Book Review: If I Had Your Face by Frances Cha


If I Had Your Face by Frances Cha
My rating: 4 stars 🌟🌟🌟🌟
Publisher: Ballantine
I'm in a book hangover after reading this. I couldn't put it down but it really depressed me while I was reading about the lives of these women. It ended on a note that made me feel that even if all the things didn't work out well, each woman was resilient enough to be okay.

There's so much I want to say about this relatively short book but I just don't have it in me to do a detailed review. I do want to give a word on a passage where Wonna talks to her in utero daughter about what kind of relationship they'll have, how much joy Wonna would take in her daughter's happiness and how important it was for the daughter to know she was loved and cherished. I loved that and it felt important, especially because Wonna was not a cherished daughter. It was important to her to give her daughter what she hadn't received. I was (still am) a cherished and loved daughter. My parents gave me that but my mother was not a cherished daughter. Her depth of love for me sometimes takes my breath away and I can honestly say that I didn't really truly comprehend it, until I became a mother. This part, Wonna's hopes for her daughter, will stay with me most. Well done.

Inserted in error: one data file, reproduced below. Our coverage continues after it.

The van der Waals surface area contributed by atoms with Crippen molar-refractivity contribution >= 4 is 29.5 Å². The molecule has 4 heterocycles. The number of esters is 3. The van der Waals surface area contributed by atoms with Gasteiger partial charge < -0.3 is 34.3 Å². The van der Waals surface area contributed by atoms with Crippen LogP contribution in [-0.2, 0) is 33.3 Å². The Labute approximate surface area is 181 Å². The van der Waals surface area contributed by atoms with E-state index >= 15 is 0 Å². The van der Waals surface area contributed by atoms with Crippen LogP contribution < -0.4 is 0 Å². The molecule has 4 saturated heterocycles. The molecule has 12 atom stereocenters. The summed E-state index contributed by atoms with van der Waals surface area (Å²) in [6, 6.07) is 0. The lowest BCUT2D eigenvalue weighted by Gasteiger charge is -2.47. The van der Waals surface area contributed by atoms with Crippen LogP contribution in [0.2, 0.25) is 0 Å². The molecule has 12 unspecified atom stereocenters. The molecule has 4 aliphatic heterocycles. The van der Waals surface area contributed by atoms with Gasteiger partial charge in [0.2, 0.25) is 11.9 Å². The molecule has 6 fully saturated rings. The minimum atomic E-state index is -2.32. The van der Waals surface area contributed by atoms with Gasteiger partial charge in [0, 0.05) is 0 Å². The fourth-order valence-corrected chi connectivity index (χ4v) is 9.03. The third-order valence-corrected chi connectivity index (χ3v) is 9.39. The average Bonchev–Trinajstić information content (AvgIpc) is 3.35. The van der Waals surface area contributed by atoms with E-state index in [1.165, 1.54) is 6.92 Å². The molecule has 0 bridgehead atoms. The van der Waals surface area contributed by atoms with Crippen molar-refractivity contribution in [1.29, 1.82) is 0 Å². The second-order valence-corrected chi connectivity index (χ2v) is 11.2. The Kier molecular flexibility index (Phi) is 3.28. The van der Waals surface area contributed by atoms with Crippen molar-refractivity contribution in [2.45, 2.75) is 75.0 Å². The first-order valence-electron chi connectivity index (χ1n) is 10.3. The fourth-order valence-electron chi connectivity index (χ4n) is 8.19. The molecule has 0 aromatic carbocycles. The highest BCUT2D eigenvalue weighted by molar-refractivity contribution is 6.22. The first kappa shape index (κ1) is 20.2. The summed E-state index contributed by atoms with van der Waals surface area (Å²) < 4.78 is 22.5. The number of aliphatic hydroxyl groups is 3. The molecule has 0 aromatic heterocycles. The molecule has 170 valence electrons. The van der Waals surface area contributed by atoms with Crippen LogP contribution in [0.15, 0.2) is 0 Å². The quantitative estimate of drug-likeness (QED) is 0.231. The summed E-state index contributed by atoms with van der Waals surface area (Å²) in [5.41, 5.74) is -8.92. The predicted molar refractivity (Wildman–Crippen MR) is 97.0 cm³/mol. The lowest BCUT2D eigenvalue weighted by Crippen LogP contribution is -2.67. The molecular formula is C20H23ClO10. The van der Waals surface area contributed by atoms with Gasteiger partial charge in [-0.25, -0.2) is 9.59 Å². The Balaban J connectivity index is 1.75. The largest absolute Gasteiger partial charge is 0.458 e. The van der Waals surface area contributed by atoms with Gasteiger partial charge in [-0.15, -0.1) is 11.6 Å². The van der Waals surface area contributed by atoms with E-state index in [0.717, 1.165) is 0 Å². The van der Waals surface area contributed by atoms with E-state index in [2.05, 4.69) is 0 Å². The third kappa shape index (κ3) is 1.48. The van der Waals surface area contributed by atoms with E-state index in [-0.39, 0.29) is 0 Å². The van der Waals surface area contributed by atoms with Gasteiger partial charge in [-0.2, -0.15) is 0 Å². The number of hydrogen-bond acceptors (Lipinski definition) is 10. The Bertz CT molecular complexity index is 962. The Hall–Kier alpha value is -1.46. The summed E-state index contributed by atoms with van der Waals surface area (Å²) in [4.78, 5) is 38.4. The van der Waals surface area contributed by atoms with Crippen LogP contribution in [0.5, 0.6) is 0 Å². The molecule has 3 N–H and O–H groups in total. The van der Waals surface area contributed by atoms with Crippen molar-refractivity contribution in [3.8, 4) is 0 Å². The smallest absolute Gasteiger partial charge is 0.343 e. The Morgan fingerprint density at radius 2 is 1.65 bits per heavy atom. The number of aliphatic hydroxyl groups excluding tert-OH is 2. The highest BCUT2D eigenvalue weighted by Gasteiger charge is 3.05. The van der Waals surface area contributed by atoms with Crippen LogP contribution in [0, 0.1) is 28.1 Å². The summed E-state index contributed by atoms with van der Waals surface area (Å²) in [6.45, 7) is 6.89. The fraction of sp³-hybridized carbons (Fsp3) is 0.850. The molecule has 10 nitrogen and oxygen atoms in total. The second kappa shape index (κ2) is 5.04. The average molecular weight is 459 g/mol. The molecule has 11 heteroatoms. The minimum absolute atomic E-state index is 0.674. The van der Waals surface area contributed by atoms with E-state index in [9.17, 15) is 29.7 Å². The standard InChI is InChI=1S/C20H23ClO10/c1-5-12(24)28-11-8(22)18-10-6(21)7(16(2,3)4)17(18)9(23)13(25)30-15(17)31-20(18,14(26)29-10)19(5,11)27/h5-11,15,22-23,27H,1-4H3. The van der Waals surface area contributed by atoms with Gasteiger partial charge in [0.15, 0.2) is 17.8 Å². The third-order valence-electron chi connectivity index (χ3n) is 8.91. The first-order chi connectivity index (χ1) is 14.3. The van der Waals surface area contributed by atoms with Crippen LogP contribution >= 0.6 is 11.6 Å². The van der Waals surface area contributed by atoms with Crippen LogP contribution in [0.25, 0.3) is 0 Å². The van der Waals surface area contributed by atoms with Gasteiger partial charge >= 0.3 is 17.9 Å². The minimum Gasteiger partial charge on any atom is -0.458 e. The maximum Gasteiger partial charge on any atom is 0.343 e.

It was very good but I think I'm going to go find an apocalyptic or pandemic book to cheer myself up. I'd read another by Cha in a heartbeat... post-pandemic.

Highly recommended.

Summary:  A riveting debut novel set in contemporary Seoul, Korea, about four young women making their way in a world defined by impossibly high standards of beauty, secret room salons catering to wealthy men, strict social hierarchies, and K-pop fan mania.
"Even as a girl, I knew the only chance I had was to change my face… even before a fortune-teller told me so."

Kyuri is a heartbreakingly beautiful woman with a hard-won job at a "room salon," an exclusive bar where she entertains businessmen while they drink. Though she prides herself on her cold, clear-eyed approach to life, an impulsive mistake with a client may come to threaten her livelihood.

Her roomate, Miho, is a talented artist who grew up in an orphanage but won a scholarship to study art in New York. Returning to Korea after college, she finds herself in a precarious relationship with the super-wealthy heir to one of Korea's biggest companies.

Down the hall in their apartment building lives Ara, a hair stylist for whom two preoccupations sustain her: obsession with a boy-band pop star, and a best friend who is saving up for the extreme plastic surgery that is commonplace.

And Wonna, one floor below, is a newlywed trying to get pregnant with a child that she and her husband have no idea how they can afford to raise and educate in the cutthroat economy.

Together, their stories tell a gripping tale that's seemingly unfamiliar, yet unmistakably universal in the way that their tentative friendships may have to be their saving grace.

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